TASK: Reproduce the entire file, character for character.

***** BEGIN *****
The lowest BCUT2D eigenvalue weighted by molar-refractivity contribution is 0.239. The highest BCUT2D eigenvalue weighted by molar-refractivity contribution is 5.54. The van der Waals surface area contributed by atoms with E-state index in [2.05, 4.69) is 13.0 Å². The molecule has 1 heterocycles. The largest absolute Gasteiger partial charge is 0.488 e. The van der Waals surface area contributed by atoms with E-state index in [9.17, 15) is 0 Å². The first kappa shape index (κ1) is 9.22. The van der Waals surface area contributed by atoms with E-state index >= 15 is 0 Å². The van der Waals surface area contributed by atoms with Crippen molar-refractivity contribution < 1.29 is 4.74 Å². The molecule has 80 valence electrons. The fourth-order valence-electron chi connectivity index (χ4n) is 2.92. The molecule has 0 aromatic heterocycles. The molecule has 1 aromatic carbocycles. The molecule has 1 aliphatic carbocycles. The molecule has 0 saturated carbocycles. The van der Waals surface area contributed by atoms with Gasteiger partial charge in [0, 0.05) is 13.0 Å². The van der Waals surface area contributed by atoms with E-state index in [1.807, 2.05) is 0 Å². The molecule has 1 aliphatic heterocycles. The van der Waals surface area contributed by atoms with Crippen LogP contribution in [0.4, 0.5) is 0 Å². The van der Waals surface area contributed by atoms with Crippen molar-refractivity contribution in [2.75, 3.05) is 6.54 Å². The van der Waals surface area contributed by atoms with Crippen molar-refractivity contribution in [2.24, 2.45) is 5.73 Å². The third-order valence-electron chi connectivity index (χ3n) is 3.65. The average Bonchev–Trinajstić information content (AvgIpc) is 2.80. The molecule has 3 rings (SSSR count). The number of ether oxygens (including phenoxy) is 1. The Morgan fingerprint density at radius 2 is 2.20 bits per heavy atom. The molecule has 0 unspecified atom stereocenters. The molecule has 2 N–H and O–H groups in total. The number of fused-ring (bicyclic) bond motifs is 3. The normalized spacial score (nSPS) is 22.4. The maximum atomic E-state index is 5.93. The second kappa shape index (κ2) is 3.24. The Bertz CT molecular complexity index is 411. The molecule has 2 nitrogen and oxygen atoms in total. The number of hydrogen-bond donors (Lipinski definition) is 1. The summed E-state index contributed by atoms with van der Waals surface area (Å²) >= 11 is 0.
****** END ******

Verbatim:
The lowest BCUT2D eigenvalue weighted by molar-refractivity contribution is 0.239. The highest BCUT2D eigenvalue weighted by molar-refractivity contribution is 5.54. The van der Waals surface area contributed by atoms with E-state index in [2.05, 4.69) is 13.0 Å². The molecule has 1 heterocycles. The largest absolute Gasteiger partial charge is 0.488 e. The van der Waals surface area contributed by atoms with E-state index in [9.17, 15) is 0 Å². The first kappa shape index (κ1) is 9.22. The van der Waals surface area contributed by atoms with E-state index >= 15 is 0 Å². The van der Waals surface area contributed by atoms with Crippen molar-refractivity contribution < 1.29 is 4.74 Å². The molecule has 80 valence electrons. The fourth-order valence-electron chi connectivity index (χ4n) is 2.92. The molecule has 0 aromatic heterocycles. The molecule has 1 aromatic carbocycles. The molecule has 1 aliphatic carbocycles. The molecule has 0 saturated carbocycles. The van der Waals surface area contributed by atoms with Gasteiger partial charge in [0, 0.05) is 13.0 Å². The van der Waals surface area contributed by atoms with E-state index in [1.807, 2.05) is 0 Å². The molecule has 1 aliphatic heterocycles. The van der Waals surface area contributed by atoms with Crippen LogP contribution in [0.4, 0.5) is 0 Å². The van der Waals surface area contributed by atoms with Crippen molar-refractivity contribution in [2.75, 3.05) is 6.54 Å². The van der Waals surface area contributed by atoms with Crippen molar-refractivity contribution in [2.24, 2.45) is 5.73 Å². The third-order valence-electron chi connectivity index (χ3n) is 3.65. The average Bonchev–Trinajstić information content (AvgIpc) is 2.80. The molecule has 3 rings (SSSR count). The number of ether oxygens (including phenoxy) is 1. The Morgan fingerprint density at radius 2 is 2.20 bits per heavy atom. The molecule has 0 unspecified atom stereocenters. The molecule has 2 N–H and O–H groups in total. The number of fused-ring (bicyclic) bond motifs is 3. The normalized spacial score (nSPS) is 22.4. The maximum atomic E-state index is 5.93. The second kappa shape index (κ2) is 3.24. The Bertz CT molecular complexity index is 411. The molecule has 2 nitrogen and oxygen atoms in total. The number of hydrogen-bond donors (Lipinski definition) is 1. The summed E-state index contributed by atoms with van der Waals surface area (Å²) >= 11 is 0.